Blog Post

Breakthrough on Open Access

Five leading universities have signed a compact that subsidies open access journals---and that will have an impact and repercussions throughout the worlds of scholarly publishing and in provost's offices everywhere.  Today, I'm meeting with Duke's own Digital Futures Taskforce about our own draft open access policy and we hope also to discuss this new development.   There's a great piece with more detail and links on Inside Higher Education.

 

  Here's the url: http://www.insidehighered.com/news/2009/09/15/open

"Breakthrough on Open Access," by Scott Jaschik, INSIDE HIGHER EDUCATION

 

"Five leading universities announced a new "Compact for Open Access Publishing Equity" in which they have pledged to develop systems to pay open access journals for the articles they publish by the institutions' scholars. In doing so, the institutions are attempting to put to rest the idea that only older publication models (paid and/or print) can support rigorous peer review and quality assurance.

By embracing a new model, the institutions say, they hope to shift away from a system in which rising journal prices have frustrated librarians, and the lack of free access has frustrated those whose institutions can't afford many journals.

The universities involved are inviting others to join them, so that more and more institutions are clearly behind the open access movement."

Read further at:

http://www.insidehighered.com/news/2009/09/15/open

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2 comments

Cathy,

What I find important about this is how this plays with collaboration by difference. An essential ingredient for successfully finding collaborators (it seems to me) is to work in public. Part of that is publishing in public. Peer review as a gateway to such publishing may or may not be an advantage. For example see Garret Lisi who "published" or perhaps "posted" his Physics theories in Arxiv. He has been able to attact peer review from both peer reviewed journals and blogs by his strategy. My post on Lisi frames his actions in terms of ideas we are exploring about harvesting feedback from a community.

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Today Researchgate.net announced provisions for researchers to upload their articles published in paid journals to the system's "Self-Archiving Repository" In an email today, they say:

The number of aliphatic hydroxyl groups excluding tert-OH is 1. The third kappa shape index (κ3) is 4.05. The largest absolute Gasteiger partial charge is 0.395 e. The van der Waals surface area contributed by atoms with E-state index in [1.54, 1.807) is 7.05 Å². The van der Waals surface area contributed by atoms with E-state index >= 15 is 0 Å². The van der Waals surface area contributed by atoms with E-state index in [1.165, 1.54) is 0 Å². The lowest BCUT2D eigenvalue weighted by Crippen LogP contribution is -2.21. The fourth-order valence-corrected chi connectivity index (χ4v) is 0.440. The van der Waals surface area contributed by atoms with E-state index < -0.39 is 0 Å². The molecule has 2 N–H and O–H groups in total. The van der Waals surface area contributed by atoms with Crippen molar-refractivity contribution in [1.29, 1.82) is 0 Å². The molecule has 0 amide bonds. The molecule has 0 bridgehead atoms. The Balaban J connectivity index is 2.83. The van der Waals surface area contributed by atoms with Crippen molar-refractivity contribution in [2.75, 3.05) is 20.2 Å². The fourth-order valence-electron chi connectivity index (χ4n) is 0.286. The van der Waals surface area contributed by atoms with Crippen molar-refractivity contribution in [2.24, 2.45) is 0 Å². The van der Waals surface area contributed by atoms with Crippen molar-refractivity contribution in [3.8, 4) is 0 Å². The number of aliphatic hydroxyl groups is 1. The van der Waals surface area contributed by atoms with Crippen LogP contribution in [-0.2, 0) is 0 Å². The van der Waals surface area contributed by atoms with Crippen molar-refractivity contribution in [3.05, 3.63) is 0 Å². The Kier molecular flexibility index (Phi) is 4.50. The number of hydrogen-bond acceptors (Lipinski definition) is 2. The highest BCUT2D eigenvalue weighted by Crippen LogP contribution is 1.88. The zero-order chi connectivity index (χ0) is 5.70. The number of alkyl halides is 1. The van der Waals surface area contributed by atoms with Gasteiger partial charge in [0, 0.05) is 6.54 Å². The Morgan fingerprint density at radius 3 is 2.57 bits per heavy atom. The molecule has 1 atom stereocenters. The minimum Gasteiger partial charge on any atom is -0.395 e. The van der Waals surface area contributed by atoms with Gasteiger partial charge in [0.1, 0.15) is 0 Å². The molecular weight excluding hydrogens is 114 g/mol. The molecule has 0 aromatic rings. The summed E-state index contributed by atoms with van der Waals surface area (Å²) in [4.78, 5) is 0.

This will make full-text articles available to the public, for free – the first application of its kind worldwide!
Currently, there is no way for researchers to access millions of publications in their full version online. ResearchGATE is now changing this by enabling users to upload their published research directly to their profile pages (a system called the "green route" to Open Access). Our publication index, containing metadata for 35 million publications, will be automatically matched with the SHERPA RoMEO data set of journal and publisher's self-archiving agreements. As a result, authors will know which versions of their articles they can legally upload. Since nine out of ten journals allow self-archiving, this project could give thousands of researchers immediate access to articles that are not yet freely available.


Our Self-Archiving Repository does not infringe on copyrights because each profile page within ResearchGATE is legally considered the personal website of the user (and the majority of journal publishers allow articles to be openly accessible on personal homepages). Therefore, each user can upload his or her published articles in compliance with self-archiving regulations. Our publication index makes every publication identifiable and is searchable. Since each profile is networked to the larger platform, the uploaded resources will form an enormous pool of research for our members. Of course, it's free of charge, like the all the other resources at ResearchGATE.

If successful, it might have significant implications for the paid journal business model.

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